While he wasn't able to have the impact on the game he would have liked, there are plenty of reasons for optimism when looking back at the tape.

Similar to the way Geelong use Hawkins, Port threatened when Dixon stayed at home and the other forwards dragged their opponents out of his area. The above clip highlights how team discipline can create a one-on-one opportunity inside 50. The critical error in the play above was Peter Ladhams getting sucked into Dixon's space and dragging his opponent with him.

In this example, you get a perfect illustration of the Power forwards clearing space and forcing accountability of the opposition back six. It's no secret where Port are going when Dixon is isolated and Henderson and Jed Bews are well aware, but the slight hesitation to leave their man results in a genuine one-on-one for Dixon.

Again, the Power structure is perfectly in place here, with the behind-the-ground vision showing at least 30 meters of space between Dixon and his closest teammate.

The Cats defence rarely looks shaky but separate them from their mates and you are in the box seat to succeed. If the other Port forwards are prepared to play decoy, Dixon will be able to thrive in one-on-one situations


It's quite idealistic to assume Dixon will find space inside 50 all night long but reality is, it's finals footy and the Power are going to have to find a way to create scoring opportunities in traffic.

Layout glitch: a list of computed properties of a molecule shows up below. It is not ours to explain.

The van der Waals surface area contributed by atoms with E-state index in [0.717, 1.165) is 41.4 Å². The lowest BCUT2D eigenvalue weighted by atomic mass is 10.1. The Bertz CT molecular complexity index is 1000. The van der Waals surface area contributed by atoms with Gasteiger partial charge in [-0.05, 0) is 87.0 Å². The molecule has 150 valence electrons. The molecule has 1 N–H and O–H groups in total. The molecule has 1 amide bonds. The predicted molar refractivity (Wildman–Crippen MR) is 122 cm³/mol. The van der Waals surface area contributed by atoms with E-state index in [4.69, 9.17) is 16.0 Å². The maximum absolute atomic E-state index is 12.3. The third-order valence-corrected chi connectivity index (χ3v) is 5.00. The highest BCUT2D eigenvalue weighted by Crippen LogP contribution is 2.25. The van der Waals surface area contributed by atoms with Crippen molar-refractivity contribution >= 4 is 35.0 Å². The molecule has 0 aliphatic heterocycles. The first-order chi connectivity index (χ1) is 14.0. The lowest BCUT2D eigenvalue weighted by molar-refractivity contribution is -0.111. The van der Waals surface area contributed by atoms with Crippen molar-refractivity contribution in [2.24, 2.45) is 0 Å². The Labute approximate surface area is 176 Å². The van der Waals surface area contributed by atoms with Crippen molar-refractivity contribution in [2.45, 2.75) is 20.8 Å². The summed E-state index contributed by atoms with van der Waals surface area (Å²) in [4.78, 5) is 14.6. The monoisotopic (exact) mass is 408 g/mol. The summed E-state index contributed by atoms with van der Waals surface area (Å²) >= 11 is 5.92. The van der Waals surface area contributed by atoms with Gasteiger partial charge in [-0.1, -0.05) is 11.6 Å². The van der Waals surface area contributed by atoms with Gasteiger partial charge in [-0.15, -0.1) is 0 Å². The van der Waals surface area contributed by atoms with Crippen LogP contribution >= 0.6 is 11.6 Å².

While Geelong like to methodically move the ball around until they find a lead-up option, Port rarely show hesitation with a long ball to the top of the square, ranking third for entries per game with 46.

Dixon ranks No. 1 in the league with 43 contested marks and the Cats know it. Any long ball in his direction will attract a major crowd and provide an opportunity at ground level.

On this occasion, Ladhams wheels on to his left and hits the hot spot, with Dixon drawing his direct opponent in Taylor, while Mark O'Connor and Patrick Dangerfield leave their men to help out, with the resulting scramble ending in a high percentage shot at goal to Kane Farrell.

While you won't find the same open expanses discussed earlier, the structure should stay the same. The behind-the-goal vision on this half forward stoppage highlights the Power forwards pressing to the contest and leaving the hot spot open for Dixon to charge into.

The hurried entry lacks a little bit of depth, but you once again see O'Conner and Jack Henry rushing to the contest to help Taylor on Dixon. On this occasion, Boyd Woodcock drifts into the space and restricts Dixon's ability to fly for the ball but once again Port find themselves with a ground ball opportunity close to goal.

Ultimately, the fortunes of Port Adelaide in September likely ride or die with Dixon's performance. The quiet night against the Cats stands out, but his impact was eerily similar in the team's other two losses to Brisbane (six disposals, zero goals) and St. Kilda (eight disposals, one goal).

Geelong thrive on control, suffocating their opposition into submission. If the Power can get their structure right, they will fill the Cats with anxiety on the finals stage that holds significant demons for Chris Scott's men.

Over to you, Ken Hinkley.